Microsoft's Scott Hanselman blames us computer professionals for users thinking they don't know computers:
In my recent podcast with UX expert and psychologist Dr. Danielle Smith the topic of "user self-blame" came up. This is that feeling when a person is interacting with a computer and something goes wrong and they blame themselves. I'd encourage you to listen to the show, she was a great guest and brought up a lot of these points.
Self-blame when using technology has gotten so bad that when ANYTHING goes wrong, regular folks just assume it was their fault.
This harkens back to the middle ages when the average person couldn't read. Only the monks cloistered away had this magical ability. What have we done as techies to make regular folks feel so isolated and afraid of all these transformative devices? We MAKE them feel bad.
This on the same day that Jeff Atwood tells us our passwords suck (and he's right):
The easiest way to build a safe password is to make it long. All other things being equal, the law of exponential growth means a longer password is a better password. That's why I was always a fan of passphrases, though they are exceptionally painful to enter via touchscreen in our brave new world of mobile – and that is an increasingly critical flaw. But how short is too short?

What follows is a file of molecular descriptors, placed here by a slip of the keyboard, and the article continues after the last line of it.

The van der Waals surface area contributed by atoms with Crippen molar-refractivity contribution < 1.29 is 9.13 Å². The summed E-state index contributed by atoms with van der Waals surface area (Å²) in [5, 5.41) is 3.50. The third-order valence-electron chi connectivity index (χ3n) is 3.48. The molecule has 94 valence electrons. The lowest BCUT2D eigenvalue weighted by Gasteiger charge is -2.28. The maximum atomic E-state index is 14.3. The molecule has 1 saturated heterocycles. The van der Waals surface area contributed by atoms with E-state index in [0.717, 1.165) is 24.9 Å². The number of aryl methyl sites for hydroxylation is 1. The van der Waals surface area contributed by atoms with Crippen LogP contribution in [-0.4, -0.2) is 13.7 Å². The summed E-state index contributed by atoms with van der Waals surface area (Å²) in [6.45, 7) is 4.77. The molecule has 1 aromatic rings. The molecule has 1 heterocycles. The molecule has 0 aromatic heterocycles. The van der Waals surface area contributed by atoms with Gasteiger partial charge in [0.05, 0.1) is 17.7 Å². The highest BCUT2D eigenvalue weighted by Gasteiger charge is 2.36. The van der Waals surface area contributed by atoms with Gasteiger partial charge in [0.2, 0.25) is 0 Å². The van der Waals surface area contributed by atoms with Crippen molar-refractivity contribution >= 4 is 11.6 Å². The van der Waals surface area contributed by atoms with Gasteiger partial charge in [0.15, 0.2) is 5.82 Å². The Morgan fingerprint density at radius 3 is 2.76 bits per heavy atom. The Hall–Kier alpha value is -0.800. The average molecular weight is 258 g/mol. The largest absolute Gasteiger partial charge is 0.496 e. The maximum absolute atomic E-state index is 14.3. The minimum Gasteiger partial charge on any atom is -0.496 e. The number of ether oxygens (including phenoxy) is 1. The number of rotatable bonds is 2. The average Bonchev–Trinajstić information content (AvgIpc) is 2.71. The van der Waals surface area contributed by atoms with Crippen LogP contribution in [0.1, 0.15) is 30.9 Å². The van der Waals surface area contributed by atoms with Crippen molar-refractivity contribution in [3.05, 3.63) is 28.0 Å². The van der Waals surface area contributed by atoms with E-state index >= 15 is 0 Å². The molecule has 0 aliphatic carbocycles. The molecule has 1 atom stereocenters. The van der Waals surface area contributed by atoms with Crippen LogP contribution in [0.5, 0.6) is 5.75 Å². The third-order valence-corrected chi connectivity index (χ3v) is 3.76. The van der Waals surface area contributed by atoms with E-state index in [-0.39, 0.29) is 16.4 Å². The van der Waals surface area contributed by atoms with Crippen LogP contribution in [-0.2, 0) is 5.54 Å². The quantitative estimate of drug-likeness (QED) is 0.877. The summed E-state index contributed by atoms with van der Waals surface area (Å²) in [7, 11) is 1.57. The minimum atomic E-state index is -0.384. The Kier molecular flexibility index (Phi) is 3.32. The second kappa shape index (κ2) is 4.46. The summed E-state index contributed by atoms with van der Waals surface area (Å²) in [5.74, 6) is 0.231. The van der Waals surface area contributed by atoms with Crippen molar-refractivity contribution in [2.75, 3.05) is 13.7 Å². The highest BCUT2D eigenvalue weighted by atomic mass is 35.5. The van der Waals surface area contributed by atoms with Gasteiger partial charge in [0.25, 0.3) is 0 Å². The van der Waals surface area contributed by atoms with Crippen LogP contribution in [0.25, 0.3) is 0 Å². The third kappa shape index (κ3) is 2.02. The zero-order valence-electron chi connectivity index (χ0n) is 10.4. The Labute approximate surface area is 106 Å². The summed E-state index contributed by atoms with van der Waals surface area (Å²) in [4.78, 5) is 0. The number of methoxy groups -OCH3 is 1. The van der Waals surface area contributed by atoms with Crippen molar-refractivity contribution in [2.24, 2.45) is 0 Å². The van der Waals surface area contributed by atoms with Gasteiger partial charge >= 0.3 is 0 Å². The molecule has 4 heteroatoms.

...[Y]ou can't really feel safe until the 12 character mark even with a full complement of uppercase, lowercase, numbers, and special characters.
This is also a UX failure, but of a different kind. Until two-factor authentication becomes ubiquitous—and until users start accepting the need for it—passwords are going to be the chink in Smaug's armor.
Of course, it doesn't help that users typically don't have accurate conceptual models for things. The number of times I have explained the difference between authentication and authorization (which is a necessary conceptual model for understanding why you should never, ever give your passwords to anyone)